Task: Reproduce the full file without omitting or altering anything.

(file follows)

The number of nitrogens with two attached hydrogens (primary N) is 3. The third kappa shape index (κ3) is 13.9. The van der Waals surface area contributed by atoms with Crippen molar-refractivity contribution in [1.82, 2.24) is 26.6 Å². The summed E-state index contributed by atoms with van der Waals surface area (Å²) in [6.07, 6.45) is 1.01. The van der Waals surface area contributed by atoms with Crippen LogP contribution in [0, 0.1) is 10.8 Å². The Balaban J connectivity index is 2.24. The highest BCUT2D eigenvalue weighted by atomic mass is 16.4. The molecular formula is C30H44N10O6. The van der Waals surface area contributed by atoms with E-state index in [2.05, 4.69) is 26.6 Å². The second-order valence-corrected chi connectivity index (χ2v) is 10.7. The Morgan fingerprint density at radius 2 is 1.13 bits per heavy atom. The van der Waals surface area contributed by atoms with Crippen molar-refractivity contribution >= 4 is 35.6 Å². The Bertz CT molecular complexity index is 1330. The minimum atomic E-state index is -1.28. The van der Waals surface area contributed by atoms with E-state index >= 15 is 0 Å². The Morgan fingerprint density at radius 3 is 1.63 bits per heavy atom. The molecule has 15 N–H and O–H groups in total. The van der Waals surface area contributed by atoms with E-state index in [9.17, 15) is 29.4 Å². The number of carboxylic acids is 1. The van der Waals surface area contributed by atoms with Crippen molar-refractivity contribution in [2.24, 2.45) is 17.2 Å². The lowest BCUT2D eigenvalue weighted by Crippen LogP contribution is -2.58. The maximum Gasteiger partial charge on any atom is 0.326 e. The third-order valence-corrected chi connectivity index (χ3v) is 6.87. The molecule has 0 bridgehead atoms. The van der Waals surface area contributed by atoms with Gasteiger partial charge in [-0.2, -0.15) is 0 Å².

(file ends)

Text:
The number of nitrogens with two attached hydrogens (primary N) is 3. The third kappa shape index (κ3) is 13.9. The van der Waals surface area contributed by atoms with Crippen molar-refractivity contribution in [1.82, 2.24) is 26.6 Å². The summed E-state index contributed by atoms with van der Waals surface area (Å²) in [6.07, 6.45) is 1.01. The van der Waals surface area contributed by atoms with Crippen LogP contribution in [0, 0.1) is 10.8 Å². The Balaban J connectivity index is 2.24. The highest BCUT2D eigenvalue weighted by atomic mass is 16.4. The molecular formula is C30H44N10O6. The van der Waals surface area contributed by atoms with E-state index in [2.05, 4.69) is 26.6 Å². The second-order valence-corrected chi connectivity index (χ2v) is 10.7. The Morgan fingerprint density at radius 2 is 1.13 bits per heavy atom. The van der Waals surface area contributed by atoms with Crippen molar-refractivity contribution >= 4 is 35.6 Å². The Bertz CT molecular complexity index is 1330. The minimum atomic E-state index is -1.28. The van der Waals surface area contributed by atoms with E-state index >= 15 is 0 Å². The Morgan fingerprint density at radius 3 is 1.63 bits per heavy atom. The molecule has 15 N–H and O–H groups in total. The van der Waals surface area contributed by atoms with E-state index in [9.17, 15) is 29.4 Å². The number of carboxylic acids is 1. The van der Waals surface area contributed by atoms with Crippen molar-refractivity contribution in [2.24, 2.45) is 17.2 Å². The lowest BCUT2D eigenvalue weighted by Crippen LogP contribution is -2.58. The maximum Gasteiger partial charge on any atom is 0.326 e. The third-order valence-corrected chi connectivity index (χ3v) is 6.87. The molecule has 0 bridgehead atoms. The van der Waals surface area contributed by atoms with Gasteiger partial charge in [-0.2, -0.15) is 0 Å².